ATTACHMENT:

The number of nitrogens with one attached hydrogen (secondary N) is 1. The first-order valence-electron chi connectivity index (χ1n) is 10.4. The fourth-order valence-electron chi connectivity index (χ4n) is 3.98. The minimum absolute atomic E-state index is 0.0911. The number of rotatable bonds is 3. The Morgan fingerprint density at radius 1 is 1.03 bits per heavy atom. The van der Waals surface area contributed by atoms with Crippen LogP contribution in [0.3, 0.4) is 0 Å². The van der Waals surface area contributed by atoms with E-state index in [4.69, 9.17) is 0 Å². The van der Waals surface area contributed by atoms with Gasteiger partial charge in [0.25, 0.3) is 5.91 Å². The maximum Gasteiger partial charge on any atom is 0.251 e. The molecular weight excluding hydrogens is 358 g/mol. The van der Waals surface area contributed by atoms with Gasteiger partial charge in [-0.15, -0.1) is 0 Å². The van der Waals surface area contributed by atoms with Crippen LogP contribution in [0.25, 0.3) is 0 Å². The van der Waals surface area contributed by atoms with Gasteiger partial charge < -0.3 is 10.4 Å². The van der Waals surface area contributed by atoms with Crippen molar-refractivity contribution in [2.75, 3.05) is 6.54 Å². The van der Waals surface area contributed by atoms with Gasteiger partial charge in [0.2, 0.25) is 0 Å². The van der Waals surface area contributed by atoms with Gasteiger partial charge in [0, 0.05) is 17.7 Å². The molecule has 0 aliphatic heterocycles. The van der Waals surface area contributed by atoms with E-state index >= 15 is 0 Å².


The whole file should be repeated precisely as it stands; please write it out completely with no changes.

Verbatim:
The number of nitrogens with one attached hydrogen (secondary N) is 1. The first-order valence-electron chi connectivity index (χ1n) is 10.4. The fourth-order valence-electron chi connectivity index (χ4n) is 3.98. The minimum absolute atomic E-state index is 0.0911. The number of rotatable bonds is 3. The Morgan fingerprint density at radius 1 is 1.03 bits per heavy atom. The van der Waals surface area contributed by atoms with Crippen LogP contribution in [0.3, 0.4) is 0 Å². The van der Waals surface area contributed by atoms with E-state index in [4.69, 9.17) is 0 Å². The van der Waals surface area contributed by atoms with Gasteiger partial charge in [0.25, 0.3) is 5.91 Å². The maximum Gasteiger partial charge on any atom is 0.251 e. The molecular weight excluding hydrogens is 358 g/mol. The van der Waals surface area contributed by atoms with Gasteiger partial charge in [-0.15, -0.1) is 0 Å². The van der Waals surface area contributed by atoms with Crippen LogP contribution in [0.25, 0.3) is 0 Å². The van der Waals surface area contributed by atoms with Gasteiger partial charge < -0.3 is 10.4 Å². The van der Waals surface area contributed by atoms with Crippen molar-refractivity contribution in [2.75, 3.05) is 6.54 Å². The van der Waals surface area contributed by atoms with Gasteiger partial charge in [0.2, 0.25) is 0 Å². The van der Waals surface area contributed by atoms with Gasteiger partial charge in [0, 0.05) is 17.7 Å². The molecule has 0 aliphatic heterocycles. The van der Waals surface area contributed by atoms with E-state index >= 15 is 0 Å².